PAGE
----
She sang on Saturday with the Salvation Army Songsters, in the concert we were at, and afterwards she told me that she had been, "kettling." At first I thought she said, "Cuddling," and wondered what was coming next, but then I realized that "kettling" is a verb in Salvation Army lingo, referring to the transparent globes in which donations are collected now, but which used to be actual kettles.
So I listened as she went on to tell me a"kettling story."
She had been at Yorkdale Shopping Mall; a glitzy mall of vast proportions, packed to the gills with Christmas shoppers, when a man stopped in front of her and looked at her a little strangely. "Are you collecting money?" he asked, then he pulled out a change purse. From it he took 85 cents, all that was in it, put it in the kettle, patted the blond curls on the top of Emily's head and said, "Merry Christmas."
It was then that she realized that he may have a disability of some sort. His heart had no disability though, for he gave all that he had, without hesitation. In all the mall there was not a more generous giver, nor a soul more pleasing to God.
James 2:14-17 (New International Version)
Faith and Deeds 14 What good is it, my brothers, if a man claims to have faith but has no deeds? Can such faith save him? 15 Suppose a brother or sister is without clothes and daily food. 16If one of you says to him, "Go, I wish you well; keep warm and well fed," but does nothing about his physical needs, what good is it? 17In the same way, faith by itself, if it is not accompanied by action, is dead.
Wednesday, December 10, 2008
Tuesday, December 09, 2008
I talked and he was an audience of one as I shared my fragmented thoughts on the brokenness of our lives, and God's place in the midst of it.
I felt tears well at the thought of my struggling son*, a grief so consuming that my body felt heavy and broken inside, then I returned to the present and the sting of the cold whipped the wet away as I blinked back the tide.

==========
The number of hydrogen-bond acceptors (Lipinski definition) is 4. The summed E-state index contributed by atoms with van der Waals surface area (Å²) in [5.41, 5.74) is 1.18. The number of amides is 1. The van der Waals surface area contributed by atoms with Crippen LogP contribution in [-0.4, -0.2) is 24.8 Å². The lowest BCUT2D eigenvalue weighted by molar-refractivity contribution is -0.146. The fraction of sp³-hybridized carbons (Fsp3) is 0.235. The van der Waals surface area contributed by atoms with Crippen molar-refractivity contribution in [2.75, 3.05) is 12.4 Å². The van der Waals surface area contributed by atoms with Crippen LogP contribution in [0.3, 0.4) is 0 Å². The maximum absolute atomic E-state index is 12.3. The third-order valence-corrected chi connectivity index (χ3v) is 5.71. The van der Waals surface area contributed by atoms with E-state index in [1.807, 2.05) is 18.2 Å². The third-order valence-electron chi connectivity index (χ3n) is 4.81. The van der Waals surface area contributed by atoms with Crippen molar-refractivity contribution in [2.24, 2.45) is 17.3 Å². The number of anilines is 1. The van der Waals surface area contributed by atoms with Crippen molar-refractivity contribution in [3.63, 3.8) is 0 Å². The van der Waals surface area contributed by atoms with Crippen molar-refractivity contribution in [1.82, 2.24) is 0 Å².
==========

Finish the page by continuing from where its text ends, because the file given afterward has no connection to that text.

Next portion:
Josh was quiet beside me, walking steadily, unencumbered by the weightiness of my thoughts and I became thankful for our time together.
I have been reading a book my husband brought home called "In the Name of Jesus" by Henri Nouwen.
In the introduction he described his move from the intellectual world of Harvard to the community of L'Arche, a home for mentally challenged people, and the change wrought in his heart and mind as he became priest to the broken instead of ministering to academia.
He described his busy life and how he was confronted with the question of whether being older, was bringing him closer to Jesus and he realized that his life was becoming emptier, not more full of Christ.
He then said, "...I woke up one day with the realization that I was living in a very dark place and that the term 'burnout' was a convenient psychological translation for a spiritual death."
So he asked God to direct him very specifically where to go and God answered in the person of Jean Vanier, founder of L'Arche communities. God said "Go and live among the poor in spirit, and they will heal you."
He then said "I moved from Harvard to L'Arche, from the best and brightest, wanting to rule the world, to men and women who had few or no words and were considered, at best, marginal to the needs of our society."
I wept at these words, for they are so true.
When Belinda received my application to return to Christian Horizons after many years away raising my children to school age, she cheered and said "Welcome back to the service of the King!"
Sadly, I was reticent to rejoice, being bogged down in my own struggles and lingering in that place of burnout, not feeling that spending time with broken people would replenish me, but further drain what I didn't already have. Yet I needed to work.
But God is so good. He denied my applications to other places of employ and situated me where I wasn't enthusiastic to go...until this weekend. I am beginning to understand, in a new way, His purposes, His unusual ways and the beauty in the brokenness of humanity.
I have begun to savor the sweetness in the smile of someone who doesn't know my name, but comes to grasp my hand and tell me things about themselves. I saw these people at some training last week, and love broke through.
Now I am rejoicing too and know that I am back in the service of the King!